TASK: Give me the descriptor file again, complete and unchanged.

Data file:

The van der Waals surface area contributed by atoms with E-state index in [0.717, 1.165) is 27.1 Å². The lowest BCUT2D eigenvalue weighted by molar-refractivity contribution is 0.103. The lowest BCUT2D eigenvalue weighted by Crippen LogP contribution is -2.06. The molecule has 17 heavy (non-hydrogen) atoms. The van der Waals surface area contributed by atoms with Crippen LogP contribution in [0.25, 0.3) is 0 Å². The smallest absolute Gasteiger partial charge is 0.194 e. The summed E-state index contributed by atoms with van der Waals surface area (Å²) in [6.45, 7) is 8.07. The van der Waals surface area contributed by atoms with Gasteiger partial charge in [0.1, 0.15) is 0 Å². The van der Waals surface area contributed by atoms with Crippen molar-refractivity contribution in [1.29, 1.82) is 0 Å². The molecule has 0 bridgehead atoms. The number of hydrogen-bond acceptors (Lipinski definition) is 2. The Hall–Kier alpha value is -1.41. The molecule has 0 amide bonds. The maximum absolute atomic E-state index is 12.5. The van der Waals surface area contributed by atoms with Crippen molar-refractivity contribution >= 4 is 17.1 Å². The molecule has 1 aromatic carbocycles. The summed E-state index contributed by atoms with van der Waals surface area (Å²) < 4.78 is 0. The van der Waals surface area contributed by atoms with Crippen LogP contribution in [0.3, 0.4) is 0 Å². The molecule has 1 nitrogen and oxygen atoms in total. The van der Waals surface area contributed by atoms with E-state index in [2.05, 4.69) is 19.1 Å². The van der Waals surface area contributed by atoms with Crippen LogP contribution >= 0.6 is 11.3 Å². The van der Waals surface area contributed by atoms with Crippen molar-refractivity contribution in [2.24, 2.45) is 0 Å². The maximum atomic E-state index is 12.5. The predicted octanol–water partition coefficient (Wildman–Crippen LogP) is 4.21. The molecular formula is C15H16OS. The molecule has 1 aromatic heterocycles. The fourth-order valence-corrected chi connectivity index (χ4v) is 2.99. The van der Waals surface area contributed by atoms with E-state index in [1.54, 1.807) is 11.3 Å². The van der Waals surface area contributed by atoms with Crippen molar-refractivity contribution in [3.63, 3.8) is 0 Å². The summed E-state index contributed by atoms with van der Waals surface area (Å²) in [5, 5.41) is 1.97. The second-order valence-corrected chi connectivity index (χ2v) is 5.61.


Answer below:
The van der Waals surface area contributed by atoms with E-state index in [0.717, 1.165) is 27.1 Å². The lowest BCUT2D eigenvalue weighted by molar-refractivity contribution is 0.103. The lowest BCUT2D eigenvalue weighted by Crippen LogP contribution is -2.06. The molecule has 17 heavy (non-hydrogen) atoms. The van der Waals surface area contributed by atoms with Crippen LogP contribution in [0.25, 0.3) is 0 Å². The smallest absolute Gasteiger partial charge is 0.194 e. The summed E-state index contributed by atoms with van der Waals surface area (Å²) in [6.45, 7) is 8.07. The van der Waals surface area contributed by atoms with Gasteiger partial charge in [0.1, 0.15) is 0 Å². The van der Waals surface area contributed by atoms with Crippen molar-refractivity contribution in [1.29, 1.82) is 0 Å². The molecule has 0 bridgehead atoms. The number of hydrogen-bond acceptors (Lipinski definition) is 2. The Hall–Kier alpha value is -1.41. The molecule has 0 amide bonds. The maximum absolute atomic E-state index is 12.5. The van der Waals surface area contributed by atoms with Crippen molar-refractivity contribution >= 4 is 17.1 Å². The molecule has 1 aromatic carbocycles. The summed E-state index contributed by atoms with van der Waals surface area (Å²) < 4.78 is 0. The van der Waals surface area contributed by atoms with Crippen LogP contribution in [0.3, 0.4) is 0 Å². The molecule has 1 nitrogen and oxygen atoms in total. The van der Waals surface area contributed by atoms with E-state index in [2.05, 4.69) is 19.1 Å². The van der Waals surface area contributed by atoms with Crippen LogP contribution >= 0.6 is 11.3 Å². The van der Waals surface area contributed by atoms with Crippen molar-refractivity contribution in [2.24, 2.45) is 0 Å². The maximum atomic E-state index is 12.5. The predicted octanol–water partition coefficient (Wildman–Crippen LogP) is 4.21. The molecular formula is C15H16OS. The molecule has 1 aromatic heterocycles. The fourth-order valence-corrected chi connectivity index (χ4v) is 2.99. The van der Waals surface area contributed by atoms with E-state index in [1.54, 1.807) is 11.3 Å². The van der Waals surface area contributed by atoms with Crippen molar-refractivity contribution in [3.63, 3.8) is 0 Å². The summed E-state index contributed by atoms with van der Waals surface area (Å²) in [5, 5.41) is 1.97. The second-order valence-corrected chi connectivity index (χ2v) is 5.61.